Send to

Choose Destination
ISME J. 2015 Jun;9(6):1352-64. doi: 10.1038/ismej.2014.220. Epub 2015 Jan 30.

A multitrophic model to quantify the effects of marine viruses on microbial food webs and ecosystem processes.

Author information

1] School of Biology, Georgia Institute of Technology, Atlanta, GA, USA [2] School of Physics, Georgia Institute of Technology, Atlanta, GA, USA.
Geophysical Fluid Dynamics Laboratory, NOAA, Princeton, NJ, USA.
Department of Microbiology, University of Tennessee, Knoxville, TN, USA.
Department of Applied Mathematics, Massachusetts Institute of Technology, Cambridge, MA, USA.
Department of Geosciences, University of Chicago, Chicago, IL, USA.
Department of Earth, Atmospheric and Planetary Sciences, Massachusetts Institute of Technology, Cambridge, MA, USA.
Department of Biological Sciences, University of Southern California, Los Angeles, CA, USA.
School of Physics, Georgia Institute of Technology, Atlanta, GA, USA.
Department of Biology, Indiana University, Bloomington, IN, USA.
Marine Biological Section, University of Copenhagen, Copenhagen, Denmark.
Department of Mathematics, Northern Arizona University, Flagstaff, AZ, USA.
Department of Earth and Ocean Sciences, Department of Botany, and Department of Microbiology and Immunology, University of British Columbia, Vancouver, British Columbia, Canada.
Department of Biology, University of Bergen, Bergen, Norway.
Bigelow Laboratory for Ocean Sciences, East Boothbay, ME, USA.
Delaware Biotechnology Institute, University of Delaware, Newark, DE, USA.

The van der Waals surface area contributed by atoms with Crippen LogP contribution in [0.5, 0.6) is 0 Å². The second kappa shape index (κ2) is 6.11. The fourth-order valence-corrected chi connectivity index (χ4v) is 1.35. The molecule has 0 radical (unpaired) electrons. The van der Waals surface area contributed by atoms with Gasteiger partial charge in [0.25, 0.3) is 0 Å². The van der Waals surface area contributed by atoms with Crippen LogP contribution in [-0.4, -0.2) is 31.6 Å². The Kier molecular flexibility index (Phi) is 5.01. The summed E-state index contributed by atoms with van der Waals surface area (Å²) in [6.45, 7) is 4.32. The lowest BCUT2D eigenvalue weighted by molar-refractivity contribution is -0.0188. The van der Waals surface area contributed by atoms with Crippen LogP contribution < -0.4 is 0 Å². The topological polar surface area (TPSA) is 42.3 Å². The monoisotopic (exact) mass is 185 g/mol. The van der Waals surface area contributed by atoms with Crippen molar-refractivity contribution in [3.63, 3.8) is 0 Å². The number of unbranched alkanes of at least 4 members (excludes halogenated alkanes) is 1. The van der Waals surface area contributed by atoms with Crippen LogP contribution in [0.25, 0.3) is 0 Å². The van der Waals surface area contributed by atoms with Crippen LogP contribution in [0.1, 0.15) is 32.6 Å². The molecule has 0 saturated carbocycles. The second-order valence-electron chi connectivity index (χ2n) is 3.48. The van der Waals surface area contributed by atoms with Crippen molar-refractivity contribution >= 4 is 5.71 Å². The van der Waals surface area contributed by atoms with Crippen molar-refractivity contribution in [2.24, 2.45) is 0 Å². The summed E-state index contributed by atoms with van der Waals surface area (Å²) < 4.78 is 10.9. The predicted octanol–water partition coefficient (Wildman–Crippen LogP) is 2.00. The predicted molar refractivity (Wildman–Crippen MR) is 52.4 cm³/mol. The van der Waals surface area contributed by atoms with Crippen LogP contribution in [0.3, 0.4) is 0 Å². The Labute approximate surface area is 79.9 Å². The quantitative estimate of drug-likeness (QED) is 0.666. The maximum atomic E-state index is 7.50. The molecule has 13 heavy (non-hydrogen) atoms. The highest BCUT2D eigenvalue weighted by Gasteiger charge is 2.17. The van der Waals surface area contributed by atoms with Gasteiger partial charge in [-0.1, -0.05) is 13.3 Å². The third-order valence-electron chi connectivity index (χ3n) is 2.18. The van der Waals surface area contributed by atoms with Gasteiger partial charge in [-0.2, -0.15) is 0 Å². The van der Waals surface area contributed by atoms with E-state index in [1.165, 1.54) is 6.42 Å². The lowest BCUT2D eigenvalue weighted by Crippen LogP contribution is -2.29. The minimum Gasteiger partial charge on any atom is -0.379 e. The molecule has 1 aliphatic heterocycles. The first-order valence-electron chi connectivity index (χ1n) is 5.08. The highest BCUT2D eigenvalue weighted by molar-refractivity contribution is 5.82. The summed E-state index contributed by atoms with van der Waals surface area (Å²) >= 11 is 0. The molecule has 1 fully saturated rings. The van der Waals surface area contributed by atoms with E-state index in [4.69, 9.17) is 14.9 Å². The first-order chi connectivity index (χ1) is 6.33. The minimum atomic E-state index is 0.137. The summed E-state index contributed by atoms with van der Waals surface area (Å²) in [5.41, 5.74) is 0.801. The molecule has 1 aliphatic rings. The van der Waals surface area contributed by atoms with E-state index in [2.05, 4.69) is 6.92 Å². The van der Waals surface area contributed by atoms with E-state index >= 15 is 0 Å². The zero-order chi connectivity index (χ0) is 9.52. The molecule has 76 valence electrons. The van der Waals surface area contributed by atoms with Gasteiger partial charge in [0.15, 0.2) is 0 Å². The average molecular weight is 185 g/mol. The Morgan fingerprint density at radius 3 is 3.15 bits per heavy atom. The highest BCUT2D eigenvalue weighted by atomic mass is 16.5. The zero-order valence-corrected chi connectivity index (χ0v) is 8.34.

Viral lysis of microbial hosts releases organic matter that can then be assimilated by nontargeted microorganisms. Quantitative estimates of virus-mediated recycling of carbon in marine waters, first established in the late 1990s, were originally extrapolated from marine host and virus densities, host carbon content and inferred viral lysis rates. Yet, these estimates did not explicitly incorporate the cascade of complex feedbacks associated with virus-mediated lysis. To evaluate the role of viruses in shaping community structure and ecosystem functioning, we extend dynamic multitrophic ecosystem models to include a virus component, specifically parameterized for processes taking place in the ocean euphotic zone. Crucially, we are able to solve this model analytically, facilitating evaluation of model behavior under many alternative parameterizations. Analyses reveal that the addition of a virus component promotes the emergence of complex communities. In addition, biomass partitioning of the emergent multitrophic community is consistent with well-established empirical norms in the surface oceans. At steady state, ecosystem fluxes can be probed to characterize the effects that viruses have when compared with putative marine surface ecosystems without viruses. The model suggests that ecosystems with viruses will have (1) increased organic matter recycling, (2) reduced transfer to higher trophic levels and (3) increased net primary productivity. These model findings support hypotheses that viruses can have significant stimulatory effects across whole-ecosystem scales. We suggest that existing efforts to predict carbon and nutrient cycling without considering virus effects are likely to miss essential features of marine food webs that regulate global biogeochemical cycles.

[Indexed for MEDLINE]
Free PMC Article

Supplemental Content

Full text links

Icon for Nature Publishing Group Icon for PubMed Central
Loading ...
Support Center